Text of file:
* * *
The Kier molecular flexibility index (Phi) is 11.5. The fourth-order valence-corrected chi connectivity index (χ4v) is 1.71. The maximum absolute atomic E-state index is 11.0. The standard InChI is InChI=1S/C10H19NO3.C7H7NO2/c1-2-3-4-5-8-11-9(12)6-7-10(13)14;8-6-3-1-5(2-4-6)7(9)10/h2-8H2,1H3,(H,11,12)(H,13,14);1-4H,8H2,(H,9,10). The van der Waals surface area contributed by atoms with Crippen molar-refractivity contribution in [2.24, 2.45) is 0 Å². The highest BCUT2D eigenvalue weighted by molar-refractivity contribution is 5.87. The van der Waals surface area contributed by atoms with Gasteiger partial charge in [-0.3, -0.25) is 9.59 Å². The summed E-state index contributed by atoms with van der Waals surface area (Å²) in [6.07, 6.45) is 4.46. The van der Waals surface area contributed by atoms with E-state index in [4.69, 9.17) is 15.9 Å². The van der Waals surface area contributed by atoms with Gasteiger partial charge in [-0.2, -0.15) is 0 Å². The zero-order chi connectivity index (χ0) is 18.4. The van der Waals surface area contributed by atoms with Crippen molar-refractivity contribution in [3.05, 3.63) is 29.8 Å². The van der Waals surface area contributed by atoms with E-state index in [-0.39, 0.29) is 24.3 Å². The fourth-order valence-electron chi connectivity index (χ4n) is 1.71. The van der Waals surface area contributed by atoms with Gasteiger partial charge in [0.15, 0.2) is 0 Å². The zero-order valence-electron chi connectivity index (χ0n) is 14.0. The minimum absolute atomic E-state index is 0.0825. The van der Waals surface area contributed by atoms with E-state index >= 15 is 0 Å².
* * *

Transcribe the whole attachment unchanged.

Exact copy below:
The Kier molecular flexibility index (Phi) is 11.5. The fourth-order valence-corrected chi connectivity index (χ4v) is 1.71. The maximum absolute atomic E-state index is 11.0. The standard InChI is InChI=1S/C10H19NO3.C7H7NO2/c1-2-3-4-5-8-11-9(12)6-7-10(13)14;8-6-3-1-5(2-4-6)7(9)10/h2-8H2,1H3,(H,11,12)(H,13,14);1-4H,8H2,(H,9,10). The van der Waals surface area contributed by atoms with Crippen molar-refractivity contribution in [2.24, 2.45) is 0 Å². The highest BCUT2D eigenvalue weighted by molar-refractivity contribution is 5.87. The van der Waals surface area contributed by atoms with Gasteiger partial charge in [-0.3, -0.25) is 9.59 Å². The summed E-state index contributed by atoms with van der Waals surface area (Å²) in [6.07, 6.45) is 4.46. The van der Waals surface area contributed by atoms with E-state index in [4.69, 9.17) is 15.9 Å². The van der Waals surface area contributed by atoms with Gasteiger partial charge in [-0.2, -0.15) is 0 Å². The zero-order chi connectivity index (χ0) is 18.4. The van der Waals surface area contributed by atoms with Crippen molar-refractivity contribution in [3.05, 3.63) is 29.8 Å². The van der Waals surface area contributed by atoms with E-state index in [-0.39, 0.29) is 24.3 Å². The fourth-order valence-electron chi connectivity index (χ4n) is 1.71. The van der Waals surface area contributed by atoms with Gasteiger partial charge in [0.15, 0.2) is 0 Å². The zero-order valence-electron chi connectivity index (χ0n) is 14.0. The minimum absolute atomic E-state index is 0.0825. The van der Waals surface area contributed by atoms with E-state index >= 15 is 0 Å².